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Advanced Visualization


When you close your eyes and visualize an important moment from the past, your brain may use the same eye movement patterns to reconstruct images long after you’ve originally seen them. It may seem like science fiction, but a study published in Cerebral Cortex found evidence of the phenomena.

Why does it seem like when alcohol gets involved, people often exhibit more aggressive behavior thanks to “liquid courage”? According to a group of international researchers, it’s because changes occur in the prefrontal cortex—the area of the brain charged with tempering a person’s aggression—after two drinks.


According to a recent study published in JAMA Neurology, memory decline and the potential to develop Alzheimer's disease may increasingly accelerate with age in certain individuals. 

A group of international researchers has discovered two large proteins in the brain that work together in producing its ‘stop’ and ‘go’ functions, much like a children’s game of “Red Light, Green Light.”

We put on our headphones every day, but who considers what allows singers to reach the high notes? Swiss researchers, that’s who.


Recent Headlines

Researchers develop graphene-based detection of brain cancer

Graphene’s resume is impressive: It’s 200 times stronger than steel, conducts heat and electricity with the utmost efficiency, and is the thinnest material known to man. The two-dimensional compound is made of a hexagonal lattice of carbon atoms, with applications ranging from solar power to tennis rackets.

Diluted gadolinium works well at minimizing ghosting artifacts on liver MRI

Comparing two methods of administering gadolinium-based contrast for MRI exams head to head, researchers have found that dilution with saline is better than a reduced injection rate at minimizing arterial-phase artifacts. 

Contrast-enhanced sonography a ‘sound’ alternative in pediatric advanced imaging

Off-label use of contrast-enhanced ultrasound (CEUS) may be the best advanced-imaging choice—safe, accurate and cost-effective as compared to guideline-recommended CT and MRI—for examining children in many instances, according to a British study published online Dec. 13 in the American Journal of Roentgenology.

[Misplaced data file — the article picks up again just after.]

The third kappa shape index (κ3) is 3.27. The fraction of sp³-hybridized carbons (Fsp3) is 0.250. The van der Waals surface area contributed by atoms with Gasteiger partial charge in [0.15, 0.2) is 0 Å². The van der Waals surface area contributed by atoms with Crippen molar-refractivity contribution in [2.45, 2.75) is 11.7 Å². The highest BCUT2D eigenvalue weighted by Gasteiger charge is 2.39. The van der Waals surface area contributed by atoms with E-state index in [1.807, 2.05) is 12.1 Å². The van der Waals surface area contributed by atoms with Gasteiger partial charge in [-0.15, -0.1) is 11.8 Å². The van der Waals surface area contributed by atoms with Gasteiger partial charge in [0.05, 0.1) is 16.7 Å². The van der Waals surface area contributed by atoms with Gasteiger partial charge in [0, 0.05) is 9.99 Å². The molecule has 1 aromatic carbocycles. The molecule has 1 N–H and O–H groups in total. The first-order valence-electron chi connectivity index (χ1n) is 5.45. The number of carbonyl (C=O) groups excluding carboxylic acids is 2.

New technology creates 2D and 3D images of children with musculoskeletal conditions

A new imaging system has been installed at the Orthopaedic Institute for Children (OIC), now providing the most precise and safest way to diagnose musculoskeletal conditions in children. 

RSNA 2016: Keynote encourages radiologists to embrace evolving technology to treat cancer

On the third day of RSNA, attendees packed the main auditorium to see a keynote address on advancing imaging technologies and techniques that will become useful in efforts to treat cancer. 

Novel PET compound upends the field at detecting Alzheimer’s-associated amyloid

Washington University researchers say they have developed a novel PET tracer that is significantly better than FDA-approved compounds at detecting amyloid clusters in patients with suspected Alzheimer’s disease. 

Continuous imaging shows cells during limb regeneration

Regeneration of limbs may be restricted to lizards and crustaceans, but science is no less interested in studying just how cells accomplish the amazing feat. For the first time, researchers have been able to record just how epidermal cells act during regrowth after amputation.

Hospital's new intraoperative MRI provides real-time images

Nicklaus Children's Hospital, a part of Miami Children’s Health System, has recently installed a new intraoperative magnetic resonance imaging (iMRI) system that is able to differentiate between healthy and unhealthy brain tissue and improve accuracy for surgeons removing tumors.

MRI captures electric brain stimulation in action

Researchers have developed an MRI method to get a visual on electric currents affecting the human brain immediately after sessions of transcranial direct current stimulation (tDCS).

New tau PET tracer carries potential to advance Alzheimer's testing

There’s a new way to detect the buildup of tau proteins in living brains, according to research published in the journal Brain. The method uses PET imaging to see in which regions of the brain the protein is accumulating. It may also possibly reveal clues about the potential for Alzheimer’s or other tau-related cognitive diseases in individual patients—and pave the way for new types of Alzheimer’s drugs.